Though the SSCs were setup with very high goals and ideals, they have turned into hotbed of crony capitalism. It appears that many of them have tried to extract maximum benefit from out of the public funds. It is sad to know that it has all been happening under the nose of National Skill Development Corporation (NSDC). In fact, it will not be an exaggeration to say that the NSDC closed its eyes from these ignonimous happenings.
In many cases, the NSDC itself has promoted them as the governance mechanism of NSDC fosters such functioning. It happened, primarily, because NSDC is hundred percent funded by the government but accountable to its board which consists of majority of private sector industry associations and there has been no strong oversight mechanism created by the Government.
In fact, from the time of its establishment, it was kept away from Parliamentary oversight, audit by Comptroller and Auditor General of India and supervision by Reserve Bank of India. It is using the funds from the Consolidated Funds of India, and should have, therefore, been accountable to Parliamentary oversight and audit by the CAG.
It is non-banking financial company and, therefore, should have been under the supervisory control of RBI. Board members of the NSDC are the representatives of various industry associations and these associations themselves have sponsored/promoted SSCs. Many of these associations and individuals have also doubled up as Vocational Training Providers and assessing bodies in various SSCs.
Power without accountability is a recipe for disaster. In fact, SSCs have become “of the associations, by the associations and for the associations.” All these public funds have been used without serving the two basic objectives of meeting the exact skill needs of the industry and providing employment to youth. The question hence arises is, “had the same thing happened if the funds were contributed by the industry or industry associations.”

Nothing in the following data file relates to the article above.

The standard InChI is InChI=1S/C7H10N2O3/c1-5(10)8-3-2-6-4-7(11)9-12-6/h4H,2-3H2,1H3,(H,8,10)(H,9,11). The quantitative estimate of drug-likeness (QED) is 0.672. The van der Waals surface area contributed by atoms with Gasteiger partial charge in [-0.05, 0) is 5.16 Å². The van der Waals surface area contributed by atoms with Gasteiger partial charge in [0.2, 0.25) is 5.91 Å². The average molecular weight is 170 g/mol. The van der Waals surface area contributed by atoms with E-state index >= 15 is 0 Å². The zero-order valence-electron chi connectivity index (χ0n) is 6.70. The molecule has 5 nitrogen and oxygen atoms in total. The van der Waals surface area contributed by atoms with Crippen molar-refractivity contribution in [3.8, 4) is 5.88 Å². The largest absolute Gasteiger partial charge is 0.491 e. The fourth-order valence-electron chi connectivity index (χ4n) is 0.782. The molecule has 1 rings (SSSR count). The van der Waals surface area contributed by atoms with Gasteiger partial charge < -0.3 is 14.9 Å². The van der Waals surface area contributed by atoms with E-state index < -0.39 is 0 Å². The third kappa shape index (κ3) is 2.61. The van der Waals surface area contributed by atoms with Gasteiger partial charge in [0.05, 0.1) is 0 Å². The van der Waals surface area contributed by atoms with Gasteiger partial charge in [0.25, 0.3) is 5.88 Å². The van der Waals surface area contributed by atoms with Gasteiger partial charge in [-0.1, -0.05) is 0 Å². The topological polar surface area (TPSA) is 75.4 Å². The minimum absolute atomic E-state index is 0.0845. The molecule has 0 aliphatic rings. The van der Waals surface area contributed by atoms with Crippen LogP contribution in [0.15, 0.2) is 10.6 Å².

The NSDC was required “to establish, manage, run and promote institutes and polytechnics for imparting skills; to play the role of market maker by establishing a price mechanism, correlating and bridging demand-supply asymmetries and creating a viable skill development chain and to perform the role of multiplier organization by engaging with the best and the most innovative onthe-ground practioners from different fields as the sources of both innovation and practice dissemination”. However, it appears that NSDC has failed to discharge its responsibilities and deviated from its original role.
We have observed that there is huge shortage of qualified trainers. One cannot imagine quality training without a quality trainer. The NSDC and SSCs made a mockery of trainers training by giving fresh diploma and engineering graduates 2-5 day training to become a qualified trainer. The instructor training is of one year duration but despite the efforts of the government, the training capacity of the trainers still stands at 8,268 per annum while we require at least 20,000 trainers per annum.